SYMBIOSIS INSTITUTE OF MANAGEMENT STUDIES
Goods & Services Tax
Report submitted to Dr. Dhirendra Deshpande in partial fulfillment for the degree of Masters in Business Administration
Symbiosis International University, Pune
Abstract: This report is an attempt to understand the impact of GST on Indian economy. The report defines Sales Tax and Value-Added Tax (VAT). It then looks at the Goods and Services Tax (GST) design in India which has been adapted to suit the Indian taxation system. The report ends with the probable impact of GST on Indian economy and the limitations of the implementation of GST.
Types of sales tax
Sales tax in India
Value- Added Tax (VAT)
Importance of VAT in India
Advantages Of VAT
Disadvantages of VAT
Items covered under VAT
Tax implication under Value Added Tax Act
VAT vs. Sales Tax
Goods and Services Tax (GST)
The Need for GST
Benefits of GST
How GST Will Work
GST vs. VAT
GST vs. SALES TAX
Limitation of GST
This report is an attempt to understand the impact of GST on Indian economy. The report starts by defining Sales Tax and Value-Added Tax (VAT). It then looks at the Goods and Services Tax (GST) design in India which has been adapted to suit the Indian taxation system. The report ends with the probable impact of GST on Indian economy. Sales Tax
A sales tax is a tax paid to a governing body by a seller for the sales of certain goods and services. Laws allow the seller to collect funds for the tax from the consumer at the point of purchase. Laws may allow sellers to itemiz (state item by item) the tax separately from the price of the goods or services, or require it to be included in the price (tax-inclusive). The tax amount is usually calculated by applying a percentage rate to the taxable price of a sale. When a tax on goods or services is paid to a governing body directly by a consumer, it is usually called a use tax. Often laws provide for the exemption of certain goods or services from sales and use tax. Types of sales tax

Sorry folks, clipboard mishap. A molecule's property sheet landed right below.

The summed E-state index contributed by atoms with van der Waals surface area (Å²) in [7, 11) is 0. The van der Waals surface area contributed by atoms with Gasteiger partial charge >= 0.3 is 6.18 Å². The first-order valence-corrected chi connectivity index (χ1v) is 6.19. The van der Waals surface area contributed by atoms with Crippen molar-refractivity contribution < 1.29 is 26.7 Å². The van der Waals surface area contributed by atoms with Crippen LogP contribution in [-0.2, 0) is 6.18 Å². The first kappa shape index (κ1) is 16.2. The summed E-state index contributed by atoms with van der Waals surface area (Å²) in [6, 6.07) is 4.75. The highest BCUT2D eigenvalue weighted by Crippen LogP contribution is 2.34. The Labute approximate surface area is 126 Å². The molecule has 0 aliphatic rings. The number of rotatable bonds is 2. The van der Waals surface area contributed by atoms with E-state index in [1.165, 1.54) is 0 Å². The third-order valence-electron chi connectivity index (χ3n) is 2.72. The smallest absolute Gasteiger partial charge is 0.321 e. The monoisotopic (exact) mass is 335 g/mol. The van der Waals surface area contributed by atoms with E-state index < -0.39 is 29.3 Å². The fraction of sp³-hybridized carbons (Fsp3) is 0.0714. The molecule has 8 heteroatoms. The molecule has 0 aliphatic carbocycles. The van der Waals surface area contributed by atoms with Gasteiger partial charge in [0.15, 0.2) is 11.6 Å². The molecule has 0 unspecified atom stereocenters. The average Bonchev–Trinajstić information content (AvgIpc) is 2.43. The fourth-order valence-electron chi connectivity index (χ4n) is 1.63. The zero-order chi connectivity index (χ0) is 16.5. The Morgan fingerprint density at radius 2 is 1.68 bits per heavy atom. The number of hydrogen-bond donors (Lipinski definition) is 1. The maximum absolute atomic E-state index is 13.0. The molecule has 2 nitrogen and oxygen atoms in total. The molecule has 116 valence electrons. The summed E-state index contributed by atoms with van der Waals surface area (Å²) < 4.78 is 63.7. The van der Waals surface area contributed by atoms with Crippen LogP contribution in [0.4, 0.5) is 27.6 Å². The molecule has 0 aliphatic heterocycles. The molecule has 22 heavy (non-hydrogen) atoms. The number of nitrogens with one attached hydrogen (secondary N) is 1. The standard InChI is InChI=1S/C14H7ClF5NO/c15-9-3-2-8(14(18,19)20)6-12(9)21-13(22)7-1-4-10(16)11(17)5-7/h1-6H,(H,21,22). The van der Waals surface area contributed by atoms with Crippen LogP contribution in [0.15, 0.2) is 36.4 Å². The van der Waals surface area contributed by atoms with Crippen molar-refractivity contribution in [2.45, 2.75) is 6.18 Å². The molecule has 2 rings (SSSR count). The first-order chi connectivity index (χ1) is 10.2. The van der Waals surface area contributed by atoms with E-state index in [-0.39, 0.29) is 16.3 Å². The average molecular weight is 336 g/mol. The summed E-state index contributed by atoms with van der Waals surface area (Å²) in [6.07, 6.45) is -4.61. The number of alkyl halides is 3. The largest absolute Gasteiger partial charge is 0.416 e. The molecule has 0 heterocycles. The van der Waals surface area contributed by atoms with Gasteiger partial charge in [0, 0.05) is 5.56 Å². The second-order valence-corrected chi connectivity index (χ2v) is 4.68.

Gross receipts taxes: This tax has been criticized for its "cascading" or "pyramiding" effect, in which an item is taxed more than once as it makes its way from production to final retail sale. •
Excise taxes: Applied to a narrow range of products, such as gasoline or alcohol, usually imposed on the producer or wholesaler rather than the retail seller. •
Use tax: Imposed directly on the consumer of goods purchased without sales tax, generally items purchased from a vendor who is not under the jurisdiction of the taxing authority (e.g., a vendor in another state). Use taxes are commonly imposed by states with a sales tax, but are usually only enforced for large items such as automobiles and boats. •
Securities turnover excise tax on the trade of securities. •
Value added taxes: In which tax is charged on all sales, thus avoiding the need for a system of resale certificates. Tax cascading is avoided by applying the tax only to the difference ("value added") between the price paid by the first purchaser and the price paid by each subsequent purchaser of the same item. •
Fair Tax: A proposed federal sales tax, intended to replace the U.S. federal income tax. •
Turnover tax: Similar to a sales tax, but applied to intermediate and possibly capital goods as an indirect tax.
Sales tax in India
Central Sales tax is generally payable on the sale of all goods by a dealer in the course of inter-state Trade or commerce or, outside a State or, in the course of import into or, export from India. According to S3, a sale or purchase shall be deemed to take place in the course of interstate trade or commerce in the following cases: 1.
When the sale or purchase occasions the movement of goods from one State to another; 2.
When the sale is affected by a transfer of documents of title to the goods during their...
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